“Right now, I don’t have a backup plan for if I don’t make it / I was too sad to move on to something bigger and better.”
The internet is a playground for musicians to build their interpretation of the world. With black holes of content and potential to find rare gems of samples, the advent of harnessing the Internet for sounds, fateful meetings, and far-reaching audiences. Within these parameters, The Range specifically captures the Internet’s struggle with duality poignantly with even greater fine-tuning in his sophomore album, Potential.
In James Hinton’s debut album Nonfiction, his music lived in a dark, negative space struggling against itself to enter a hopeful, positive space. Hinton merged his background in physics, drums, and mathematics into a dense layered sound. He captured the raw vitality of Chicago footwork while delicately layering polyrhythms, syncopated blips, restrained pianos and strings without letting any sound get away from a track. It is melodic busyness at its peak, evoking heart pangs with near indecipherable YouTube vocal samplings.
[button color=”white” size=”normal” alignment=”center” rel=”follow” openin=”newwindow” url=”https://lyfstyl.ca/interview-the-range/”]READ OUR INTERVIEW WITH THE RANGE HERE[/button]
With his follow-up Panasonic EP as an interlude between the two projects, Hinton’s sophomore album Potential flips duality on its side, where the music lives in a positive space while grasping for its underbelly. Still bridging his utilization of music and physics, Potential sees a step forward into happier melodies while dichotomizing melancholic lyricism, such as in his opening ‘Regular’: “Right now, I don’t have a backup plan for if I don’t make it / I was too sad to move on to something bigger and better.”
In his second single ‘Five Four’, there still lies a rumbling of pent up frustration while still teetering on hope, which he even says was his message for the song:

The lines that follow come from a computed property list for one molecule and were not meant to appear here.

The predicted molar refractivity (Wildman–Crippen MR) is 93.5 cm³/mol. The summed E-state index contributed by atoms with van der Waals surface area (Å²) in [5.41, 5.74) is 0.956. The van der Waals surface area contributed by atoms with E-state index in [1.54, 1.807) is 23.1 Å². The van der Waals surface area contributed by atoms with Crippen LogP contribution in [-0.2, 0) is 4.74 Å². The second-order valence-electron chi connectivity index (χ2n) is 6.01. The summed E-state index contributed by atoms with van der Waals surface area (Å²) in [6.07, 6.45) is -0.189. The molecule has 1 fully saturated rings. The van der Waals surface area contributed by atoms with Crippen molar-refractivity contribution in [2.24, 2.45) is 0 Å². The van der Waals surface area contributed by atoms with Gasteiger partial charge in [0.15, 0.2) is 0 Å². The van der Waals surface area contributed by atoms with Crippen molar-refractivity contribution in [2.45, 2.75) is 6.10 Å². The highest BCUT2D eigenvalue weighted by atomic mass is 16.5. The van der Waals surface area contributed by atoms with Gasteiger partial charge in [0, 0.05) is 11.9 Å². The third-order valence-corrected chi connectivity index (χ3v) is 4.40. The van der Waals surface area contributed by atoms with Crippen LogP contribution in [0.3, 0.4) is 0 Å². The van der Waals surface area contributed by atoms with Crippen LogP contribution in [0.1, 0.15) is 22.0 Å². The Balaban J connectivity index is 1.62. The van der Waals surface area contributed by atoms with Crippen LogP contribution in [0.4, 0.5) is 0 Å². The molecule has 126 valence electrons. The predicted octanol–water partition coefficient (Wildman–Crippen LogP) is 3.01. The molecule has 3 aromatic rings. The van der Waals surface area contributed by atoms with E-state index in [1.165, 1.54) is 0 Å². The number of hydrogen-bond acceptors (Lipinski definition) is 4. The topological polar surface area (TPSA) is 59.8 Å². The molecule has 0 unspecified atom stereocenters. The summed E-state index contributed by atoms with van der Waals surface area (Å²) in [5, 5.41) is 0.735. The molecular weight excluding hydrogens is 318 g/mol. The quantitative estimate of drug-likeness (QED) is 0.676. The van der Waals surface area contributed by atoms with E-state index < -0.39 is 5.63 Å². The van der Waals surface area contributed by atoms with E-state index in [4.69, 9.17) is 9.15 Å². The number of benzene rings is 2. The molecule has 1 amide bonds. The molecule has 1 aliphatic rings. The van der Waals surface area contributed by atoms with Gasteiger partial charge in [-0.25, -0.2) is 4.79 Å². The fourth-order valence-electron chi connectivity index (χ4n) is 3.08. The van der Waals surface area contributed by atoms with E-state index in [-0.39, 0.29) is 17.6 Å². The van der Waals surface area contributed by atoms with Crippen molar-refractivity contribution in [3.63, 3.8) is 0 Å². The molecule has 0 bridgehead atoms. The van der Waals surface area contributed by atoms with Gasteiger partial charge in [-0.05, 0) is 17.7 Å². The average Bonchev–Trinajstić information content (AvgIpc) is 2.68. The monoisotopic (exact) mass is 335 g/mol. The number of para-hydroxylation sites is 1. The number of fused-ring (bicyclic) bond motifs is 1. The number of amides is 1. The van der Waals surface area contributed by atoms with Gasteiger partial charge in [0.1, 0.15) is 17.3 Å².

“To me Five Four is about the frustration of not being able to change the tough circumstances in which you may find yourself, but still attempting to maintain a hopefulness about life.”
‘Copper Wire’, the third single from the album is Potential’s best example of an open-ended thematic song. The sampled loop crooning “without you” endlessly flipping between longing and hopeful intonations against chopped spoken lyrics “I wish that everything were still the same / trying to read the last page / and everything’s changed / we can make it rain on a summer day” reverberate Hinton’s toying with duality.
Hinton constructed Nonfiction and Potential with his crate-digging on YouTube, hunting for barely viewed vocalists who guide the song progression with the instrumentation being built around their voices. With his forthcoming documentary Superimpose (taken from a track by the same name) about the collaborators behind Potential, Hinton gives us a glimpse into his focus and inspiration for writing the album. While his collaborators share their personal stories, their lyrics on Potential are universal stories listeners can relate to.
With that, Potential is an ambitious album about growing as an individual. It’s approachable with a clean flow, moving between optimistic and troubled themes with ease so that the listener never loses focus. Potential is an album I especially resonated with, while in the midst of a personal and emotional crisis, Potential gives hope through its voices and melodies. Where his first song from his first project ‘Loftmane’ served as the darkness residing within duality, he uses similar melodic loops for the final song on Potential, ‘1804’, which serves as his cadence. With a deep breath in and a slow release, James Hinton gives us a story with an open-ending, one that we can each make our own.